Music is a moral law. It gives soul to the universe, wings to the mind, flight to the imagination, and charm and gaiety to life and to everything. —Plato
When I first graduated college and entered the adult office environment, the work environment tended to be pretty damn quiet. Only when I went down to the press room, where the large Heidelberg machines cranked out newspapers with deafening volume, was there much noise. Upstairs, teletype machines had been moved to the corner and rarely emitted their machine-gun clatter as even then computers had already started taking over the job of distributing wire news. While I’m not aware of any explicit rule against music, it just wasn’t done.
Now, walk into almost any office and one is likely to find music playing. In some instances, it can even be overwhelming. Indianapolis-based Simon malls (there’s one near you) pipes music both inside and outside their facilities during shopping hours. Once quiet offices often have corporately approved playlists and there’s rarely a cubicle dweller that doesn’t pop in their ear buds before turning on the computer for the day’s work. Music is pervasive in our society, no matter where one is.
The question asked recently is whether all this music is actually helping our productivity, or is it noise providing a distraction?
Those of us who are most musically oriented, find the answer obvious: of course, music helps our productivity! I’m listening to a playlist now and I cannot imagine sitting here doing most anything without music playing in my face. Not too many people would disagree, but should someone happen to walk through the door about the same time Parliament Funkadelic (who’s in town tonight) brings down the funk, you might just find me up moving around, which those boss-like people might consider unproductive. Some folks are no fun at all.
A study from Applied Ergonomics says yes, music is a consistent aid to productivity, even in manufacturing situations where the sounds of machines might competing for sound attention. The research finds:
A series of experiments has investigated the relationship between the playing of background music during the performance of repetitive work and efficiency in performing such a task. The results give strong support to the contention that economic benefits can accrue from the use of music in industry.
That research has had some challenge, though. Canadian researcher Theresa Lesiuk published research showing that:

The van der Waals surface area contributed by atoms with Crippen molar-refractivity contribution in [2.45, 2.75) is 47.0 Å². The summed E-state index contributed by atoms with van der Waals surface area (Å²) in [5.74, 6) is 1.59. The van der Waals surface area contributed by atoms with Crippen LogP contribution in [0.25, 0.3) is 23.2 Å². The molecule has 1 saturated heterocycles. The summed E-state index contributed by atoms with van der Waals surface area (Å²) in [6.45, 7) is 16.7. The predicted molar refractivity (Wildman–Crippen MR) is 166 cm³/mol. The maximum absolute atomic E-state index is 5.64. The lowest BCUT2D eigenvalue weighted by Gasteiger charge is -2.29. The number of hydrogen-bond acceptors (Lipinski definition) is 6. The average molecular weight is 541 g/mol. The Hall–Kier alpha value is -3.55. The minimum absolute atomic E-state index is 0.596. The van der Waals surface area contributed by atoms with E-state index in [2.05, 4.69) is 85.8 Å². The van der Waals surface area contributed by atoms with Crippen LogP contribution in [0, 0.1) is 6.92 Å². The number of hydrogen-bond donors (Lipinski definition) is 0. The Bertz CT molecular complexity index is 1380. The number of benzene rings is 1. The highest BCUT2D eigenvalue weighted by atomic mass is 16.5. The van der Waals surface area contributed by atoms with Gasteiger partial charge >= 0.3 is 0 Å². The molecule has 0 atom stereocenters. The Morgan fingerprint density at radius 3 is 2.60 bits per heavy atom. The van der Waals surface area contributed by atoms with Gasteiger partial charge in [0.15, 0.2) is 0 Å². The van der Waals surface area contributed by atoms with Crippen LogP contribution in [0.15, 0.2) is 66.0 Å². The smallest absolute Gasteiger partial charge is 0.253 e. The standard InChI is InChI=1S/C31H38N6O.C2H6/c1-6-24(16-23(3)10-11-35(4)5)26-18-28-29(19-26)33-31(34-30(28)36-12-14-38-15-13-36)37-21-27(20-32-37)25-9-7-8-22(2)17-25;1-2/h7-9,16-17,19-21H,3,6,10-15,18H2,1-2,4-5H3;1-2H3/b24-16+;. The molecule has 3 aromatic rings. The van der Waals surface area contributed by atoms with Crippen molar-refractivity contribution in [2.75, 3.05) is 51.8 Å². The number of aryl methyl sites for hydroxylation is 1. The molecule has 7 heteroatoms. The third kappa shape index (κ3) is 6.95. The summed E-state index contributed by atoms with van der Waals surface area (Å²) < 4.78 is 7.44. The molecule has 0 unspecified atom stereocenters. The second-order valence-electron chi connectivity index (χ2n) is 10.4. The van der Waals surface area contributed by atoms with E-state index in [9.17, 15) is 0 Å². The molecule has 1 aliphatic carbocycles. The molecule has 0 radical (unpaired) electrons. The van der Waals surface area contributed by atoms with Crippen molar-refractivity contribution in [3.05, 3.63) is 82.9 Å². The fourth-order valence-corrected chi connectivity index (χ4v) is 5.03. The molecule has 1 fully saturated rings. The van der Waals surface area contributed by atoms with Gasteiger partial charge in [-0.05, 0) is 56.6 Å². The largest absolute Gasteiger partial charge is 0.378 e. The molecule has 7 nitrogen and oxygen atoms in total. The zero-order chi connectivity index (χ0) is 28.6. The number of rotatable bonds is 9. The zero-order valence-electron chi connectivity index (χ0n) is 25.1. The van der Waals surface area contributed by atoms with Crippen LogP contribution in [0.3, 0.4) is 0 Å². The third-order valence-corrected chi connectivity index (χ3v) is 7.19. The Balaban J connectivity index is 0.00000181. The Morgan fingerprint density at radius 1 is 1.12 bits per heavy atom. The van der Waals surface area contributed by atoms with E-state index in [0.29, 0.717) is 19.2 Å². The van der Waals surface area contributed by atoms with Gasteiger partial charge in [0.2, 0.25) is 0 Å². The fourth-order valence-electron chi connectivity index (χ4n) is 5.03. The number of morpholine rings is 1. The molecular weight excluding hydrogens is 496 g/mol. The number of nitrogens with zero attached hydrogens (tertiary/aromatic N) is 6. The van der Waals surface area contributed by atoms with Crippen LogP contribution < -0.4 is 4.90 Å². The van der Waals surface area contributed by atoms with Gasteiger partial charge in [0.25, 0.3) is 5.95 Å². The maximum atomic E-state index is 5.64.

… positive affect and quality-of-work were lowest with no music, while time-on-task was longest when music was removed. Narrative responses revealed the value of music listening for positive mood change and enhanced perception on design while working. Evidence is provided of the presence of a learning curve in the use of music for positive mood alteration.
In other words, music itself may not necessarily help productivity. Rather, the right music puts one in a better mood so that we are more inclined to work better and focus longer than we might with no music or, worse yet, with music we expressly do not like. If we are forced to listen to Kanye West all day, for example, our productivity might plummet as we spend far too much time in the restroom throwing up. Whereas, with a reasonable mix of artists, our mood is likely to improve to the point we really don’t mind the fact that what we’ve been asked to do makes absolutely no sense at all.
So what, then, should we choose for work music that will keep us focused and on task? A couple of different studies come into play here. Research just last year published in the Journal of Consumer Research shows that the music needs to be at a moderate level for us to maintain creativity and pay attention to what we’re doing. Anything too loud, thumping base, screeching treble, or with too fast a rhythm is distracting and can actually interrupt the creative process. That’s not exactly what we want to hear, but if we look at the matter practically we have to admit that it’s true. If the music makes us want to stop what we’re doing, it’s not helping.
Second, the Acoustical Society of America found that pure ambient noise is actually the best at helping us focus and aiding in creativity. If we’re mouthing along with the lyrics, or even worse, standing in our office chairs singing along, we’re not as focused on our work. Ambient noise can be quite musical, but that steady, consistent, quiet sound is what’s going to help us to be more productive and actually get things done.
What, then, should be pumping through our ear buds as we try to make it through the rest of this Friday? According to one fairly specific study, Baroque music is your best bet. I would tend to challenge those findings, though, as some elements from the baroque period can be rather tumultuous and its minor-oriented tonalities could actually put a person in a bad mood. The ambient nature of Electronica is more likely to be a better option, as long as you’re not a pure acoustic snob. Electronica offers more subtle soundscapes that aren’t likely to surprise or overwhelm at any given point.
Interestingly enough, video game soundtracks and some movie soundtracks can be really helpful. I have a list of favorite soundtracks that do a very good job of keeping me focused on editing when I’m feeling rather tired and run down. I also keep a playlist of quiet standards nearby when I’m working on a large set of images that need simple, consistent processing. Even though the songs have lyrics, they’re not of a nature that I’m likely to get caught up singing along. I can focus on what I’m doing.
Everyone likes music and it makes sense that we would want to listen to something while we’re working, especially on Friday afternoons where the sun is just begging you to come out and play. What we listen to matters, though. Take a look at your playlists and maybe consider making some adjustments to help you make your work more productive.